If you are looking for a place with a fascinating culture, rich food and a good quality of life at an affordable price, Vietnam is your perfect destination . Many of the expats and digital nomads moving to Southeast Asia choose to live in Vietnam .
Pros of living in Vietnam
From the beautiful green rice fields to the impressive Mekong River Delta, Vietnam is a country blessed by nature . Here you can enjoy long white sand beaches, street markets, mountainous regions, or small traditional villages.
The territory of Vietnam is very long, so climates vary greatly from the cold mountainous region of the north to a warm tropical climate in Hanoi, the capital. The most iconic sites are quite touristy, but there are many other cities that are just as beautiful and less exploited. Choosing which part of Vietnam you want to live in will depend on your climatic preferences , cultural nuances and the cost of living.
Depending on where you choose to live, you will find a very different environment. For example, there is a large community of digital nomads and entrepreneurs living in Ho Chi Minh City (the most populous city in the country).
Finding a house in Vietnam is quite simple . Just pick a neighborhood and go around a couple of times. You will find many buildings in which rooms or apartments are available for rent, and in the larger cities there are quite a few houses with western comforts.
One of the best things about living in Vietnam is its varied and delicious cuisine . Although you can go to restaurants, it is best to take advantage of the street stalls. In fact, it is almost impossible to avoid street food in Vietnam, especially in cities like Ho Chi Minh, where eating on the street is part of everyday life.
Cons of Living in Vietnam
But as idyllic as living in Vietnam may sound, there are some drawbacks to be aware of.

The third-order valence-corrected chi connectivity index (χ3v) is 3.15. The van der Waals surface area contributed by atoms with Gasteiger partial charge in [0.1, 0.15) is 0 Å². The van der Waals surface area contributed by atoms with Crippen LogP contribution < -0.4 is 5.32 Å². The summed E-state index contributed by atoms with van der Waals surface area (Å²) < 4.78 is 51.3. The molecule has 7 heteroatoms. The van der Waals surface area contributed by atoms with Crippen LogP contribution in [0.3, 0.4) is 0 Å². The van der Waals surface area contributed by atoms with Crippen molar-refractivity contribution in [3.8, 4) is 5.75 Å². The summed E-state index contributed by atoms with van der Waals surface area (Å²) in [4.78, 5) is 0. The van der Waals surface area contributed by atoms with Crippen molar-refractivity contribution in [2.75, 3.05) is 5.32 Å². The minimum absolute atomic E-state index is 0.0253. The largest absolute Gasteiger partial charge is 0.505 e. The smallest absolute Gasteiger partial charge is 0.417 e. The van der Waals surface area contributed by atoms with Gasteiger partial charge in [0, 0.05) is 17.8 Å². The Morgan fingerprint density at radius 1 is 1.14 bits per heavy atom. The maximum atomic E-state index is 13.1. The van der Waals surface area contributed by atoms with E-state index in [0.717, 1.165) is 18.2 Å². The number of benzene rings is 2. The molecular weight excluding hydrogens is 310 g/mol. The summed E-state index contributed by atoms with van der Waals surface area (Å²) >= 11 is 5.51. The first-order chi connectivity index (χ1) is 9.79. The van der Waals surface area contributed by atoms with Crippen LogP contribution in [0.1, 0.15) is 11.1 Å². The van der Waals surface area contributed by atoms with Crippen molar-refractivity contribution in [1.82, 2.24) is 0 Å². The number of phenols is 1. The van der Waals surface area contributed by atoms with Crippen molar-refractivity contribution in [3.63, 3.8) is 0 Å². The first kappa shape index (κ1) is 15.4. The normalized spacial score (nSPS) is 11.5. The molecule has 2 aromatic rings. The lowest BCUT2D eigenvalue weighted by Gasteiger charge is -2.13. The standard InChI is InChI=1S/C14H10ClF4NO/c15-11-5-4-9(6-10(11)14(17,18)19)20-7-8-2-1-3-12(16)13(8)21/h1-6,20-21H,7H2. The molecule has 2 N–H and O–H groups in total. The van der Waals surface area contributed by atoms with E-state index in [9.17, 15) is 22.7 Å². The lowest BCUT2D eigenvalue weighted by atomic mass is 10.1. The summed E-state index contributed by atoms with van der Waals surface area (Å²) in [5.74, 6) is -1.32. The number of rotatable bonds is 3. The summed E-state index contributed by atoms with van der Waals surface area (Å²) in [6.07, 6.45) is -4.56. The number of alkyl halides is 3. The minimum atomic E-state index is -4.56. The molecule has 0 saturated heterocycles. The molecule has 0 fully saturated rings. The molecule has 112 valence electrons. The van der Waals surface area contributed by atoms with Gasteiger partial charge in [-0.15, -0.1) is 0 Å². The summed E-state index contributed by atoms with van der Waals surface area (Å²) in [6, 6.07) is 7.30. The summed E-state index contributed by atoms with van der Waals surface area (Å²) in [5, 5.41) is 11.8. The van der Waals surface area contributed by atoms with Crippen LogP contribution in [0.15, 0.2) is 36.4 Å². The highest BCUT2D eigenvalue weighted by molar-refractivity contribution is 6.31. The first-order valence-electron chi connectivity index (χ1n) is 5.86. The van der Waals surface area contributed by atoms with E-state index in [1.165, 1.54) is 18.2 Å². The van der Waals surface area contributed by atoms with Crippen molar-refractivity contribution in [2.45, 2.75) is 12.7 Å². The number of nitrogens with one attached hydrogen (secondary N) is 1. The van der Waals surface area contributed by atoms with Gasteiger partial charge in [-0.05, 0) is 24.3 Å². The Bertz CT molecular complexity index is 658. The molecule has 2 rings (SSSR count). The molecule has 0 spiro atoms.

At the top of the list we find pollution , being quite normal to see the inhabitants of Vietnam wearing masks to avoid inhalation of fumes. Another problem is the madness of the traffic. The streets are always jammed and the country has one of the highest road death rates in the world.
Foreigners cannot own any land either , but have to rent it to the government. You can buy the house, but not the land, so it is not a place to reside for the long term.
Another drawback of living in Vietnam is that the tap water is not drinkable , so you will have to have reserves of mineral water.
Cost of Living in Vietnam
The cost of living varies by area and is higher in larger cities. Still, by western standards, Vietnam is a very cheap place, even in Hanoi or Ho Chi Minh. Most items cost less than half what you would pay in the West, and between 5% and 25% less than what they would cost in many other Southeast Asian countries.
The most expensive city in Vietnam is Ho Chi Minh, followed by Hanoi .
Keep in mind that the average salary in Vietnam is over 200 USD (for locals) , so the prices of things have to be in line. Local workers with a good position can charge around 500 – 800 USD, which is still quite ridiculous for western customs.
Local food is very cheap , although if you go to more western places the prices will double.
Two people can enjoy a full local-style meal with rice or noodles, meat, vegetables and a couple of beers on tap for less than 10 USD. For comparison, ordering a burger, fries, and a bottle of imported beer at a western-style restaurant can cost around 15 USD.